The state’s rate of infant deaths is still among the highest in the nation — and large racial disparities lurk within the numbers — but state health officials said they considered the number a good sign for efforts to curb the state’s infant mortality problem.
“The trend is definitely downward,” said Albert Woolbright, a statistician for the Alabama Department of Public Health.
State numbers show that eight of every 1,000 children born in Alabama in 2011 died within the first year of life (statistically, the precise figure is 8.1). As sad as that number is — it represents 481 infant deaths — it’s an improvement over recent years. After years of decline, infant mortality spiked toward the end of the last decade, hitting 10 per 1,000 births in 2007.
For social scientists, infant mortality has long been an indicator that measures the general level of poverty in a society, in part because of the lack of access to medical care in poor countries. Alabama in the 21st century has posted some of the highest rates of infant death in the country, comparable to rates in Poland or Costa Rica.
State officials say the decline over the last few years is likely due to a decrease in smoking and a nationwide decline in the rate of teen pregnancy. Mothers-to-be who smoke are 20 percent more likely to have babies who die as infants, health officials say. Teen moms, too, are more likely to lose their infants to health problems.
According to the Centers for Disease Control and Prevention, the rate of teen pregnancy nationwide has been steadily declining since 1991 — and is at its lowest point since 1946, according to the latest CDC figures.
Janice Smiley, director of the state’s Perinatal Health Program, said it’s not clear why the teen pregnancy rate is dropping, though she said some credit is due to nationwide programs against teen pregnancy.
“There’s been a move away from abstinence-only education to an approach that teaches abstinence but also tells teens what they should know if they do intend to have sex,” she said. Smiley said health programs are also encouraging kids to make life plans outlining just how many children they intend to have, and at what time of life.
While teen pregnancy numbers have been declining nationwide the Southeast still has the highest rates in the nation, while New England and the upper Midwest have the lowest rates.
Infant mortality rates are sharply different in Alabama’s black and white communities, with 13 of every 1,000 African American infants in the state dying in the first year of life, or about twice the rate of whites.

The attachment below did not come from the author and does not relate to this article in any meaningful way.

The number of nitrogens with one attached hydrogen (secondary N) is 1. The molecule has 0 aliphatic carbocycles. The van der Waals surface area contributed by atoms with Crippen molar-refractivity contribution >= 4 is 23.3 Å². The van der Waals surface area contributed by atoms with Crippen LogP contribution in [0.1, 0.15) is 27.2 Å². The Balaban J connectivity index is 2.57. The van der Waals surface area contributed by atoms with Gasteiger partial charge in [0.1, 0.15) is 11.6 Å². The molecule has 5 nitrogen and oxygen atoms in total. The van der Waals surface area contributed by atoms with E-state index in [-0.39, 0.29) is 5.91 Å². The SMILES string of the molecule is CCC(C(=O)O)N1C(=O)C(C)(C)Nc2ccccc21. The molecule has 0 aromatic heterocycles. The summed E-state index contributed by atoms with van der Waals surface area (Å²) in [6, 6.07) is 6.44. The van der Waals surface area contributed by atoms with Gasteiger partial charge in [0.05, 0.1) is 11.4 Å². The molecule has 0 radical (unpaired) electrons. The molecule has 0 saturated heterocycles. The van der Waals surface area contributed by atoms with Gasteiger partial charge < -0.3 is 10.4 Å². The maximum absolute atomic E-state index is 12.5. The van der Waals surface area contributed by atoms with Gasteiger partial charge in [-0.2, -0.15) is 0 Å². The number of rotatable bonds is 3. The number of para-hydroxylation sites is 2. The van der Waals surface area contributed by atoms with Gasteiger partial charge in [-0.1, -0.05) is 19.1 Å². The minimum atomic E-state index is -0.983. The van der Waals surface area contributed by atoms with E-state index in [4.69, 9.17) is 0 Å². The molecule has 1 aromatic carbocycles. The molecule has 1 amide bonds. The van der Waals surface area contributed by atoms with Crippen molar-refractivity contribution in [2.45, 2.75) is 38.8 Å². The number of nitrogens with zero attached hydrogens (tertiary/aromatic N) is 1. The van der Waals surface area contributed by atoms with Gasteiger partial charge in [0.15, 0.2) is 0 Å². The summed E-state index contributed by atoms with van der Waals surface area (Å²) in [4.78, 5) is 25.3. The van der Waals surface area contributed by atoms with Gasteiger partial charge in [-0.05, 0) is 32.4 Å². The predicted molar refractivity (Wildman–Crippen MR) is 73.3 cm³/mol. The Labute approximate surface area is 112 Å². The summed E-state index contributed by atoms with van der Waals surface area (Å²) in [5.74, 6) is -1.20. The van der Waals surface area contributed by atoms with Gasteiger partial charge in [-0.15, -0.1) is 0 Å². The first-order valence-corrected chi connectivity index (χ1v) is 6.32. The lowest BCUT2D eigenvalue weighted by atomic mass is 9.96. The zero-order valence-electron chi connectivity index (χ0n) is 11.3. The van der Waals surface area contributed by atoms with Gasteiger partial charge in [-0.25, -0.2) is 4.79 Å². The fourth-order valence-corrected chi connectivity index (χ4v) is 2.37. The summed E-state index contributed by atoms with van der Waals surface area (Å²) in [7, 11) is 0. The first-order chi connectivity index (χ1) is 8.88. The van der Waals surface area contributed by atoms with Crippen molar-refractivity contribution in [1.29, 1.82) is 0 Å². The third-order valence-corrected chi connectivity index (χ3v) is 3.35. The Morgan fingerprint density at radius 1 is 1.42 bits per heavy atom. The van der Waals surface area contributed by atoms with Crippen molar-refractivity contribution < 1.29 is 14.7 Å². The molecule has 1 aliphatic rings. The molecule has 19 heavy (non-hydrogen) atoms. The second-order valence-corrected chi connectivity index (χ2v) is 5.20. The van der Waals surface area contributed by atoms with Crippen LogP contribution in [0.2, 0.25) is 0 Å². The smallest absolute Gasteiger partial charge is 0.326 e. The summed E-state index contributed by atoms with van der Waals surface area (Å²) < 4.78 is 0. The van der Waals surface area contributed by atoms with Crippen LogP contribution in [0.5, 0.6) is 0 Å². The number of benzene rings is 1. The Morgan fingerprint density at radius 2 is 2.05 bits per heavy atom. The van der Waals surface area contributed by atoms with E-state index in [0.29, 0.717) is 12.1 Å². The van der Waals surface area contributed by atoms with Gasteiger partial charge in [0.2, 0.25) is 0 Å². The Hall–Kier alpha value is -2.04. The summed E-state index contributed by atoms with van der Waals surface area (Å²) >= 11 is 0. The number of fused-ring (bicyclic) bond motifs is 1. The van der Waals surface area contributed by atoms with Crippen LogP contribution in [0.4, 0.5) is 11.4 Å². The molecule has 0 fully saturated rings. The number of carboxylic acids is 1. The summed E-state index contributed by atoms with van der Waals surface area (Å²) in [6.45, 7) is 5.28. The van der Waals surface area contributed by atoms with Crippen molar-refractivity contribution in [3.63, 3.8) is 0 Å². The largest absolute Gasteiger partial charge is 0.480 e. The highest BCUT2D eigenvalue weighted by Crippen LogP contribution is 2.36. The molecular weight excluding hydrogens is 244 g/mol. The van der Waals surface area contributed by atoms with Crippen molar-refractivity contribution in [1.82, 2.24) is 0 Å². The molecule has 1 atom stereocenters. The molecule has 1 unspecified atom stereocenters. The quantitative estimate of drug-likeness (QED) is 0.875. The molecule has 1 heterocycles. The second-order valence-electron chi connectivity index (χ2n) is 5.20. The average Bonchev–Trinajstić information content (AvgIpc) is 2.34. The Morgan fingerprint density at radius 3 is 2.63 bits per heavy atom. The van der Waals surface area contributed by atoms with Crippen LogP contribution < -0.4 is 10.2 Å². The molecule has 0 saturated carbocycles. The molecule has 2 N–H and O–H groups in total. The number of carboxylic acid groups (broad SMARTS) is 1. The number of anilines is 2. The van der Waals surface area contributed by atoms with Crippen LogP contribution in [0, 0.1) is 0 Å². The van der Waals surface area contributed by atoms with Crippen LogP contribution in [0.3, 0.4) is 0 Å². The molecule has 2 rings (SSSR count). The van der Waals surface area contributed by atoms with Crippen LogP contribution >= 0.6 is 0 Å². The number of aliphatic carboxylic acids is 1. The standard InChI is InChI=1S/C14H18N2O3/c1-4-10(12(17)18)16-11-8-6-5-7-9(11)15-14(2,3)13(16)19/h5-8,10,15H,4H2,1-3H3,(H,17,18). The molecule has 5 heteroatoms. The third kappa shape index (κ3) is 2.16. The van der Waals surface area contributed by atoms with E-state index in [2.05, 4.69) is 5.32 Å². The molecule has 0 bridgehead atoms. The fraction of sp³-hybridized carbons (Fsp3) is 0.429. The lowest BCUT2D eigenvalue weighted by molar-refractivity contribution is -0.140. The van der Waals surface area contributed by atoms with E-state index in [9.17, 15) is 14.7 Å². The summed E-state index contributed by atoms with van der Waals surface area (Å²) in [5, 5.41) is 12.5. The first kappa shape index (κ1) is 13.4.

State officials say there’s a gap, though a smaller one, in health care access, with 73 percent of white mothers getting adequate care, compared to 69 percent of black moms-to-be.
Medicaid, the state health care program for people in poverty, plays a major role in that care. Fifty-three percent of deliveries in the state are paid for by the program, Woolbright said. That’s an increase from 45 percent 12 years ago.
Officials of the Perinatal Health Program largely stayed out of the debate over Amendment One, a constitutional amendment that authorized taking $437 million from the Alabama Trust Fund to shore up the state’s general fund budget over the next three years, largely due rising Medicaid costs.
The amendment passed nearly 2-to-1 on Sept. 18. But state legislators have said they’ll still have to find a way to bring the program’s costs down over the next three years.
Dr. Wally Carlo, director of newborn nurseries at UAB Hospital, said he couldn’t immediately estimate how many of his very young patients are covered by Medicaid.
“It’s not like there are two sets of practitioners, one for Medicaid and one for everyone else,” he said. “Every child is going to get care.”
Carlo said Medicaid helped with infant mortality by providing care for expectant mothers before the birth.
“If a mother does not come in until late in the pregnancy, or until the labor, her chances are not as good,” he said.
Assistant Metro Editor Tim Lockette: 256-235-3560. On Twitter @TLockette_Star.